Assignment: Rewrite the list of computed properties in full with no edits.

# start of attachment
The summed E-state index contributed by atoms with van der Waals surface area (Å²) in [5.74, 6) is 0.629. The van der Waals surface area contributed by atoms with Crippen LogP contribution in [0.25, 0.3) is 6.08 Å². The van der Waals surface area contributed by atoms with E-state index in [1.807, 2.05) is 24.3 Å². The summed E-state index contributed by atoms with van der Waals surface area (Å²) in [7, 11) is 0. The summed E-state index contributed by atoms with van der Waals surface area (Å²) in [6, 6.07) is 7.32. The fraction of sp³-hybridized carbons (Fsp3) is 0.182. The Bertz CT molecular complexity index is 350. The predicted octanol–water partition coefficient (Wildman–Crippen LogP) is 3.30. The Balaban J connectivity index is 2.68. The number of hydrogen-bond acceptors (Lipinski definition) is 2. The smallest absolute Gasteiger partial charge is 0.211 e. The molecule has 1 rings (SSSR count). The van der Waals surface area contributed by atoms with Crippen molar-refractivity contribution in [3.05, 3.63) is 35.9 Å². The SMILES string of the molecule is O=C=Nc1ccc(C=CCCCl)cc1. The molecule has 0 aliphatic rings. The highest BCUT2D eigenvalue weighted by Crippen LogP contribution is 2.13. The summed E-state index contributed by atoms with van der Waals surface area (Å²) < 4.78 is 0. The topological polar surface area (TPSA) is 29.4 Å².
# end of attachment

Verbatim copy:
The summed E-state index contributed by atoms with van der Waals surface area (Å²) in [5.74, 6) is 0.629. The van der Waals surface area contributed by atoms with Crippen LogP contribution in [0.25, 0.3) is 6.08 Å². The van der Waals surface area contributed by atoms with E-state index in [1.807, 2.05) is 24.3 Å². The summed E-state index contributed by atoms with van der Waals surface area (Å²) in [7, 11) is 0. The summed E-state index contributed by atoms with van der Waals surface area (Å²) in [6, 6.07) is 7.32. The fraction of sp³-hybridized carbons (Fsp3) is 0.182. The Bertz CT molecular complexity index is 350. The predicted octanol–water partition coefficient (Wildman–Crippen LogP) is 3.30. The Balaban J connectivity index is 2.68. The number of hydrogen-bond acceptors (Lipinski definition) is 2. The smallest absolute Gasteiger partial charge is 0.211 e. The molecule has 1 rings (SSSR count). The van der Waals surface area contributed by atoms with Crippen molar-refractivity contribution in [3.05, 3.63) is 35.9 Å². The SMILES string of the molecule is O=C=Nc1ccc(C=CCCCl)cc1. The molecule has 0 aliphatic rings. The highest BCUT2D eigenvalue weighted by Crippen LogP contribution is 2.13. The summed E-state index contributed by atoms with van der Waals surface area (Å²) < 4.78 is 0. The topological polar surface area (TPSA) is 29.4 Å².